It was a relatively quiet news week, with no earth-shaking announcement.
The biggest item of the week was the announcement that British Airways (BAY.L) is partnering with the US company Solena
Group to produce sustainable jet-fuel from biomass that would otherwise go into landfills around London. Beginning in 2014 Solena will use its plasma gasification process to produce 16 million gallons of jet fuel per year for British Airways. The companies said the fuel will reduce lifecycle greenhouse gas emissions by 95% compared to traditional, petroleum-based jet fuel. And the excess heat produced at the Solena plant will be used to generate up to 20 megawatts (MW) of electricity to feed into the grid.
US solar thermal company eSolar announced a partnership with Ferrostaal AG to deploy power plants in countries including Spain, the United Arab Emirates, and South Africa.
Ferrostaal is one of the world’s largest power plant developers and will lead the projects and financing efforts. Ferrostaal is already working with Solar Millennium in the US Southwest, but eSolar will expand the developer’s technology portfolio. eSolar’s modular designs use mirrors to focus the heat of the sun onto a tower, whereas Solar Millennium employs Fresnel lenses and solar troughs. Earlier this year, the International Petroleum Investment Company (IPIC) of Abu Dhabi took over 70% of the shares of Ferrostaal AG from Germany’s MAN AG. As a result, I wouldn’t be surprised to hear the announcement of a solar thermal project near Abu Dhabi in the next few months.
eSolar competitor BrightSource Energy has submitted an alternative design for its massive solar thermal power
plant, which has been at the center of controversy between clean energy
advocates and environmentalists. The Ivanpah solar thermal plant has been proposed for a section of California desert that is home to endangered desert tortoises. The land is managed by the US Bureau of Land
Management (BLM), which has set a deadline of December 31 for reviewing this and other fast-tracked renewable energy projects. BrightSource has offered to reduce the overall footprint of the power plant by 12%, which will cut the power capacity from 440 MW to 392 MW. They say that will reduce expected desert tortoise relocations by approximately 15%, but it’s not clear yet, whether environmental and conservation groups will be appeased by the alternate plan.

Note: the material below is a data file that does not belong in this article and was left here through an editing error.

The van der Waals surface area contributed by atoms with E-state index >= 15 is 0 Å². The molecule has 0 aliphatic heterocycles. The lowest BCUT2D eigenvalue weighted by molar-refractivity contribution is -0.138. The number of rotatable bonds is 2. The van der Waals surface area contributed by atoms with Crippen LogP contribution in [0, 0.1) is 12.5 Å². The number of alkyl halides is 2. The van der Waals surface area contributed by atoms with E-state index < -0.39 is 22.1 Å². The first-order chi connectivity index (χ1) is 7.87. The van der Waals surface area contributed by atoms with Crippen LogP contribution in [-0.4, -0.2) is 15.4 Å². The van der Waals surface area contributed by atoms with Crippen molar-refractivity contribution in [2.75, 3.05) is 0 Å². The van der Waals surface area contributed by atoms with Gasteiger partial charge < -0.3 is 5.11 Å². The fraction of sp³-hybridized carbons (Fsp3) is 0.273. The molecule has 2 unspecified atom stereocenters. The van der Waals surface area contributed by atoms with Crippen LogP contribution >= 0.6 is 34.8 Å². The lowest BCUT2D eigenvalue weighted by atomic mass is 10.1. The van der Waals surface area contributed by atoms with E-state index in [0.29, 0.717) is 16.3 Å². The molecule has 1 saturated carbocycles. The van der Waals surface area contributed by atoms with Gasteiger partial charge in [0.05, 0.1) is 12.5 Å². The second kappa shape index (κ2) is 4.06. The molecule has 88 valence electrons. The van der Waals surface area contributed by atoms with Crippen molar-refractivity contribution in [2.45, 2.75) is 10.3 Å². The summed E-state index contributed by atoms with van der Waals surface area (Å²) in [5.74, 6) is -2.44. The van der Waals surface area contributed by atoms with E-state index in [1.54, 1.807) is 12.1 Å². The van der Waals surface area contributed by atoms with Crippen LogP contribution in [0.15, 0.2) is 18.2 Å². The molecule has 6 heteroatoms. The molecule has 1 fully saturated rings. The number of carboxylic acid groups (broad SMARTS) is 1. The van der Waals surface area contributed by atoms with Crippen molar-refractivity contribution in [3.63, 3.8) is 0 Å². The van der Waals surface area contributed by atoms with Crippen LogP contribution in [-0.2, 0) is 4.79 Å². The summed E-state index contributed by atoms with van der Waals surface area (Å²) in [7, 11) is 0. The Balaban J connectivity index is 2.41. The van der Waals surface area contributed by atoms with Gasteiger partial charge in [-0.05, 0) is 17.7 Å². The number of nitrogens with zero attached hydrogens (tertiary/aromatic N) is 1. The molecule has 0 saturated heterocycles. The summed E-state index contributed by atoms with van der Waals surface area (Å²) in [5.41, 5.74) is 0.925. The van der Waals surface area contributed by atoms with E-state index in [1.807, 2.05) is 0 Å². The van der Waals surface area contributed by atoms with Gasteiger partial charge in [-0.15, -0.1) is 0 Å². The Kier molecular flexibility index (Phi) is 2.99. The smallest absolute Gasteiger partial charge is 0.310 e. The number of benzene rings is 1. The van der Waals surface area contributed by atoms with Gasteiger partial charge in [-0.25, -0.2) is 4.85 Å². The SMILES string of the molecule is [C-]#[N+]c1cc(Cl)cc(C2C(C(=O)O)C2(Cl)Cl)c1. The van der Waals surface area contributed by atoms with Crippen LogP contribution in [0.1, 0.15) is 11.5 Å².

Across the border to the south, Spain’s OPDE Group has signed an agreement to build 45 MW of photovoltaic solar power in Mexico by 2013. The plants are to be located primarily in the northern state of Durango, where OPDE will also set up subsidiary operations. Mecasolar is a company within the group that produces solar tracking and mounting systems, and Proinso is the group’s distributor and project developer. OPDE expects to complete the first 1-MW solar farm by the end of the year.
Another Spanish company, Ingeteam, Inc., said it will invest more than EUR 10
million to establish a production center for wind and solar power
components in Milwaukee, Wisconsin. The new facility will have capacity to produce power generators and converters equivalent to 7,500 MW per year. The facility is scheduled to begin operations in early 2011. Ingeteam is already present in Wisconsin, where it carries out wind
turbine operation and maintenance activities. The company manages more than 2,200 MW distributed across 60 wind
Following a major wind power-deal in Ontario earlier this month, Korean electronics conglomerate Samsung (005930.KS) is now establishing a solar presence in California. Solar Project Solutions, the company’s joint venture with ENCO Utility Service, has signed 25-year power purchase agreements with Pacific
Gas and Electric (NYSE: PCG) for a series of mid-sized solar farms. These will consist of a 50-MW plant and three 20-MW plants in Tulare County and a fourth 20-MW plant in Kings county. Numerous photovoltaic projects of this size have been announced in recent weeks to fill near-term demand for renewable power, while larger projects slog through complex permitting processes.
Japan’s Mitsubishi Heavy Industries Ltd (7011.T) is considering building a wind
turbine plant in the United States, according to a Reuters report. The $100 million facility is planned for Fort Smith Arkansas, but the company is holding off on a final investment decision to see how well demand recovers in the first half of the year. Mitsubishi Heavy is currently testing a new 2.4 MW turbine in Oregon, though the report did not say what size turbine would be produced in Arkansas.